before 900;Middle English;Old Englishthrēo, thrīo, feminine and neuter of thrī(e); cognate with Dutchdrie,Germandrei,Old Norsethrīr,Gothicthreis,Greektreîs,Latintrēs three, ter thrice, Irishtrí, OCS tri,Sanskrittrī, tráyas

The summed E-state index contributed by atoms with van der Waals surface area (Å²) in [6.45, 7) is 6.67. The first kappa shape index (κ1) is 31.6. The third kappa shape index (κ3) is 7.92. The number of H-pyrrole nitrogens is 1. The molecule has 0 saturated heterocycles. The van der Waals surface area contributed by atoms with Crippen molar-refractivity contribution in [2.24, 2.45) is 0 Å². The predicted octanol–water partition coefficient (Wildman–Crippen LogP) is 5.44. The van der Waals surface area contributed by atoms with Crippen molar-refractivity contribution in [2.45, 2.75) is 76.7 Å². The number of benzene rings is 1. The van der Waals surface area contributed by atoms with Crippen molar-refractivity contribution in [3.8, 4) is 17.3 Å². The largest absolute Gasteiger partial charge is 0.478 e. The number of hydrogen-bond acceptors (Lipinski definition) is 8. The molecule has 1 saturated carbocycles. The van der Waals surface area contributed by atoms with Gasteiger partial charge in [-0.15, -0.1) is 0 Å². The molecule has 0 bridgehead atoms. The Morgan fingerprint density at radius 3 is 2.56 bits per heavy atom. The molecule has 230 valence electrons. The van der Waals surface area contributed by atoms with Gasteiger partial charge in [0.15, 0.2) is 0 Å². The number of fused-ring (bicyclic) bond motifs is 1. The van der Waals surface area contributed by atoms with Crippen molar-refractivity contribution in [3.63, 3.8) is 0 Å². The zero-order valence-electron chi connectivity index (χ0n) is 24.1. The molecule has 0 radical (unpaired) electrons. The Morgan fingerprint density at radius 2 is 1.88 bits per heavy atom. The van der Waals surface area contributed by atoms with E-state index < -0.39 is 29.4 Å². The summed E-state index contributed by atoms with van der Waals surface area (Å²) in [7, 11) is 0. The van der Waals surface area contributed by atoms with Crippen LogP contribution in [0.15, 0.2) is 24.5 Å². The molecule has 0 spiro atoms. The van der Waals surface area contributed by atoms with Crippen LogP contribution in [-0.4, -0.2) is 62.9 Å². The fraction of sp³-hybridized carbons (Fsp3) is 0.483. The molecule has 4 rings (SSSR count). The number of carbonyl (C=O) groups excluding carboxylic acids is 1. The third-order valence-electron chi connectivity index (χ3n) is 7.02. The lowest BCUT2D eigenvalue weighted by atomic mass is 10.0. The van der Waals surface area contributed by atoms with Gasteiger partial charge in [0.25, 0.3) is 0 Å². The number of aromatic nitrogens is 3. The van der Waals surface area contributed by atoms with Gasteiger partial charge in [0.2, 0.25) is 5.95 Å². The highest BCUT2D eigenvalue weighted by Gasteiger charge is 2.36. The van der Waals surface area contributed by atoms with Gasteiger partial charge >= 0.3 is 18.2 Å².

O.E. þreo, fem. and neut. (masc. þri, þrie), from P.Gmc. *thrijiz (cf. O.Fris. thre, M.Du., Du. drie, O.H.G. dri, Ger. drei, O.N. þrir, Dan. tre), from PIE *trejes (cf. Skt. trayas, Avestan thri, Gk. treis, L. tres, Lith. trys, O.C.S. trye, Ir., Welsh tri "three"). 3-D first attested 1952, abbreviation of three-dimensional (1878). Three-piece suit is recorded from 1909. Three cheers for ______ is recorded from 1751. Three-martini lunch is attested from 1972. Three-ring circus first recorded 1898. Three-sixty "complete turnaround" is from 1927, originally among aviators, in ref. to the number of degrees in a full circle. Three musketeers translates Fr. les trois mousquetaires, title of an 1844 novel by Alexandre Dumas père.